What happens when the economic reality is directly opposed to the media perception? ask Ronald Melmed, from Digital Archiving System (DAS).
Information technology has long been maligned as a destroyer of jobs and talent and for this reason South African companies have been slow to take up business process outsourcing (BPO) like accounts payable, despite the huge savings that can be realized by using scanning and software.
A lot of the reluctance comes from the perception that information technology and outsourcing kills jobs but, far more than most people realize, economic growth is now being driven by the computer, software, and telecommunications industries. The jobs lost to technology are met by a net increase in jobs elsewhere in a far more productive economy.
"The role of information is transforming the nature of economy,'' says Kenneth Arrow, a Nobel-prizewinning economist at Stanford University – and we see this particularly in the BPO field. The industry-defining McKinsey Report of the BPO sector estimated that the BPO sector in South Africa could be worth $800-million, create between 65 000 and 100 000 jobs and attract between $90-miilion to $75-million in foreign direct investment by 2009.
The potential of the sector has been identified at the highest levels of government, with Deputy President Phumzile Mlambo-Ngcuka of the belief that the sector will help South African become a “knowledge economy”, in line with the most advanced nations. It has been identified as one of the two main ‘special priority attention’ sectors – along with tourism – in the Accelerated and Shared Growth Initiative for South Africa (AsgiSA), the goverment's strategy to raise economic growth to 6% and halve poverty and unemployment by 2014.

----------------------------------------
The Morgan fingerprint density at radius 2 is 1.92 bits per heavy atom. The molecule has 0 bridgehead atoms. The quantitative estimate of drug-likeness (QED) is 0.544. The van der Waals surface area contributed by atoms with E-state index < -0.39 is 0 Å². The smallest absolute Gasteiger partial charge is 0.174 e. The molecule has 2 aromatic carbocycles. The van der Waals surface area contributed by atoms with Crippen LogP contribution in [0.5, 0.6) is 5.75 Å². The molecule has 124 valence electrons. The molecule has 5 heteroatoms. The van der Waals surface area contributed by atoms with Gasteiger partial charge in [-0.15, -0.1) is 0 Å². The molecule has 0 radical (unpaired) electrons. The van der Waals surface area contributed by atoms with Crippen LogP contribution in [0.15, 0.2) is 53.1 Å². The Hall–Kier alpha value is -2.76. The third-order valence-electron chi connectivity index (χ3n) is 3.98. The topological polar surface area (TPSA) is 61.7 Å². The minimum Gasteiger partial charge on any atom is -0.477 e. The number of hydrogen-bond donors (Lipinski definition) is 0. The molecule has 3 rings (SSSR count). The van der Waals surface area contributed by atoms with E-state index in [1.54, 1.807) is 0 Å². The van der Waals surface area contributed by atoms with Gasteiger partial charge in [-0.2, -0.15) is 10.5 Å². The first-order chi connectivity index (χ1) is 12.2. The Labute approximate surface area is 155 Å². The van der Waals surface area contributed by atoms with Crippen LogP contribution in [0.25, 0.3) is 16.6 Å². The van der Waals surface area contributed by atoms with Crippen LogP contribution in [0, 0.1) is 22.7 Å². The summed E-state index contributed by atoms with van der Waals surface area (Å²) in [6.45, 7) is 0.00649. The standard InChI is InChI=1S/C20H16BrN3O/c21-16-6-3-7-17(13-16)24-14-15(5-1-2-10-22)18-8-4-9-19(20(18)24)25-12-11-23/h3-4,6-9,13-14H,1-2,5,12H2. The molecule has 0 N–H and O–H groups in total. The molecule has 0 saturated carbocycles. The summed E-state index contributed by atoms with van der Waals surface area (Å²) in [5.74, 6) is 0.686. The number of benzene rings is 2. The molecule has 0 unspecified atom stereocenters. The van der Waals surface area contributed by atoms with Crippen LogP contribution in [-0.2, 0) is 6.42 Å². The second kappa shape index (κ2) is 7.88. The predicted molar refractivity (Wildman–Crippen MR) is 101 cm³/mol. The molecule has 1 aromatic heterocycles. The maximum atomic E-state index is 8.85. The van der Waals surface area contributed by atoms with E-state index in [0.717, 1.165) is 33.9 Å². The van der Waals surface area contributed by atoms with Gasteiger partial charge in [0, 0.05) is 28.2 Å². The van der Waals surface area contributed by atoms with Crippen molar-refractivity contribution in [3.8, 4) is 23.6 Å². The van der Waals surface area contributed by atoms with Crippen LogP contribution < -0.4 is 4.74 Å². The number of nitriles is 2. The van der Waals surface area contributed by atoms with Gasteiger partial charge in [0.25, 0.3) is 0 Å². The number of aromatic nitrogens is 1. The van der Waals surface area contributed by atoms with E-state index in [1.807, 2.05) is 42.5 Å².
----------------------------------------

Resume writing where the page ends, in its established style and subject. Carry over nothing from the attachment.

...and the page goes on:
BPO can transform the country with areas like the Eastern Cape becoming processing centres. BPO can be decentralized bringing economic growth to larger areas of the country and South African labour, although more expensive than say Manila or Bangladesh, has the advantage of fair labour practice, something essential for businesses with a social conscience.
Decentralised workers can be trained to service and support the very technologies that replaced them, but besides that the industries that depend on processing and moving information–such as financial services and entertainment–are prospering. And companies in every industry are using information technology to reengineer themselves and become more competitive.
Perhaps in the short run some jobs may be lost to labor-displacing technology, but huge savings at the bottom line translate into lower prices, company growth and more jobs, not to mention the jobs being created in the IT and telecom industries.
Two other positive byproducts of the Information Age are greater efficiency and lower prices. During much of the 1980s, economists worried that they could not find any impact of computers on productivity. But more recent research shows that investments in computers are worthwhile.
Economists Erik Brynjolfsson and Lorin Hitt of the Massachusetts Institute of Technology surveyed 400 large companies to gauge the effect of technology on output per employee. They found that the return on investment in information systems exceeded 50%.
"And most of these benefits are being passed on to consumers in the form of lower prices,'' says Brynjolfsson.